Child Advocacy After an Auto Accident

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Car seats and safety restraints are tools we use to protect children when they ride in cars. Child advocacy is a tool that legal professionals use to protect them after an injury and settlement. Although children have legal rights, they obviously can’t handle their legal issues on their own. It’s up to the law to make sure any settlement a child receives goes toward the care of the child.

How Adults Handle Car Accident Claims

When an adult gets injured in a car accident, they report their damages to the insurance company. In no-fault insurance states, they file the claim with their own insurance company. It doesn’t matter who is at fault for the car crash.

In a fault state like California, they file the claim with the at-fault driver’s insurance company. If the insurance company disagrees that their client is at fault, they won’t approve the claim. The person must then file a lawsuit against the insurance company to collect compensation.

Even if the insurance company approves the claim, the limits of the insured’s insurance policy are the most they must pay. That means that a policy with a $5,000 limit will pay no more than $5,000 on a claim. If the party seeking damages (the plaintiff) has damages of more than that amount, they must file a lawsuit to recover the balance of their compensation.

Children are often injured in car accidents in much the same way adults are. When they are, they have the same right to compensation for permanent injuries, pain and suffering, and disabilities in the same amounts as an adult. Sometimes their injuries require short-term medical treatment. But others result in the need for long-term medical care. Some types of injuries are more common in children than others, including:

  • Head Injuries
  • Rib Fractures and Lung Injuries
  • Bone Fractures
  • Amputations
  • Dental Injuries
  • Cuts from Broken Glass
  • Psychological Trauma
  • Whiplash

People often share some misconceptions about whiplash. For one, they don’t think it’s ever serious. For another, they think it only happens to adults. But children of any age can get whiplash in car accidents.

One mistake that parents make is using their children’s safety equipment incorrectly. The only way that car seats and booster seats are completely effective is when they are used correctly.

Children are also more susceptible to whiplash than adults due to their size and strength. Their spines have only a fraction of the strength of those of an adult. Their neck is also much weaker. The force of the impact of a car crash is more severe and, often, more lasting.

Many of the injuries that adults suffer in a car crash don’t appear for hours or even days later. The same is true in babies and small children. To add to the problem, they can’t vocalize their aches and pains when they are present. Some signs that a baby or toddler might have a neck injury or whiplash include abnormal breathing, vomiting, dilated pupils, or non-stop crying. If there is any chance a child might have an injury after a car accident, take them to the doctor right away. Don’t dismiss their complaints because the impact didn’t seem that severe at the time. Remember that it takes less force to cause an injury to their small bodies than it does to an adult.

If the doctor diagnoses the child with an injury, follow all of the doctor’s advice and give them the recommended medications. Keep a record of their symptoms and any complaints they make. Keep records on the impact their injury has on their life. Are they missing time at school? Are they having problems sleeping? Has their appetite changed? Note anything that is different than it was before the accident and injury occurred.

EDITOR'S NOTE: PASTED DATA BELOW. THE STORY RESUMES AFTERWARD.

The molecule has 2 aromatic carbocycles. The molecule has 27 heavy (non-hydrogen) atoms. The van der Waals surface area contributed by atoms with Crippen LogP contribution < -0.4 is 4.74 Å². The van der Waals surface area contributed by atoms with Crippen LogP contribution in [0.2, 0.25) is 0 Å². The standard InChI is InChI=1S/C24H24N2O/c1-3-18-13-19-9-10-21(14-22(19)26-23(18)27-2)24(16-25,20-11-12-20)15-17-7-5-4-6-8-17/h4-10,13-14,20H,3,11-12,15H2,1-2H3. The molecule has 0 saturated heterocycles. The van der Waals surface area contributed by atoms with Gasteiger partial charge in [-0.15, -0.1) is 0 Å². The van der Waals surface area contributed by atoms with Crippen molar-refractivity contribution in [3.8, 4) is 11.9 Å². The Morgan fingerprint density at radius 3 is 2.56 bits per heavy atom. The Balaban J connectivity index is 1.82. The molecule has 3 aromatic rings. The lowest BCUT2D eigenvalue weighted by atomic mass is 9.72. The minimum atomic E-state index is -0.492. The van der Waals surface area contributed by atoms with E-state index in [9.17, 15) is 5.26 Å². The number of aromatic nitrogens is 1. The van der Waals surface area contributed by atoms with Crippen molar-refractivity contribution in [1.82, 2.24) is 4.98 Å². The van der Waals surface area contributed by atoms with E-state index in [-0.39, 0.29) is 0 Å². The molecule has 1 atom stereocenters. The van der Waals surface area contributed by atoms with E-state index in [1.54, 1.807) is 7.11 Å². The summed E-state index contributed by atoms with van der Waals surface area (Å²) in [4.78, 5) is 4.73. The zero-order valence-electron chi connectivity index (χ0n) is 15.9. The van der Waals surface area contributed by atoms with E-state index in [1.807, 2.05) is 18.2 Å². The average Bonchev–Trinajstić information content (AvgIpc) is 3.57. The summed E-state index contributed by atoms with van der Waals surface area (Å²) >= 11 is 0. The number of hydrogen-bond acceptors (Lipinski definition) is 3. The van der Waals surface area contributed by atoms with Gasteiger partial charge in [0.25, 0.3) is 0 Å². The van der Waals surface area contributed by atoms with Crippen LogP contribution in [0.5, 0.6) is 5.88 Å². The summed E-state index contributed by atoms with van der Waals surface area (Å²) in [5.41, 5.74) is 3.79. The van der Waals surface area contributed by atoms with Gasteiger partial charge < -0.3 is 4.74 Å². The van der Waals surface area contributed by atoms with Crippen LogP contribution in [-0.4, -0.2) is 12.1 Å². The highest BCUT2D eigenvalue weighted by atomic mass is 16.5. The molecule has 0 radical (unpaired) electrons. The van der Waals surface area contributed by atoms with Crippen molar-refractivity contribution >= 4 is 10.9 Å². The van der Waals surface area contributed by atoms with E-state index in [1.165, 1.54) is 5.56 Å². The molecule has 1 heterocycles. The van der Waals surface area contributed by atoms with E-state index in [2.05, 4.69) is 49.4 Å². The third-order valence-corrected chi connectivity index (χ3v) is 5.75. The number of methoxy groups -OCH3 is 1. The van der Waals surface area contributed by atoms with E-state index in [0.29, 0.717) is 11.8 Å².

Talk with a personal injury attorney about the child’s injury. What seems minor at the time could end up developing into something more severe. If the child ends up requiring long-term medical treatment, the compensation from a personal injury claim might be the only way they have to get it.

auto accident with child

When Car Accidents Result In Fatalities in Kids

The most common cause of death in children is unintentional injury, with car accidents being the most common cause. While the majority of childhood fatalities occur to children who weren’t buckled up, research involving injuries that didn’t result in death are rare. The statistics on fatalities supports the idea that children who are properly restrained are more likely to obtain less severe injuries that don’t result in their deaths.

Placing kids in the proper restraints for their age isn’t just a good idea; it’s the law. Time and time again, research shows that using seat belts and child restraints saves lives and minimizes injuries. No parent wants to think of their child being injured and in pain. The most important thing any adult can do is make sure their child is correctly restrained every time he or she is in a moving car.

Every state has specific requirements about the type of restraint that drivers must use for children of different ages and sizes. In California, the full comparative fault law could make parents or other drivers at least partially at fault for an accident that causes their child’s injuries.

Pure comparative fault means each party is responsible for some percentage of fault for the crash. Failing to have a child buckle up might shift the child’s potential for a settlement in the opposite direction. If the child gets injured after being thrown against the dash due to not wearing a seatbelt, the driver might be as much as 95% or even 100% at fault for the child’s injuries.

For example, if the child requires jaw surgery and extensive follow-up treatments, the award might be for $10,000. In this case, the adult can only collect 5% of the $10,000, or $500 on behalf of the child. That’s why anyone considering a personal injury claim should talk with a car accident attorney first. Their case might not be as solid as they think it is. The attorney can advise them on the best strategy for going forward.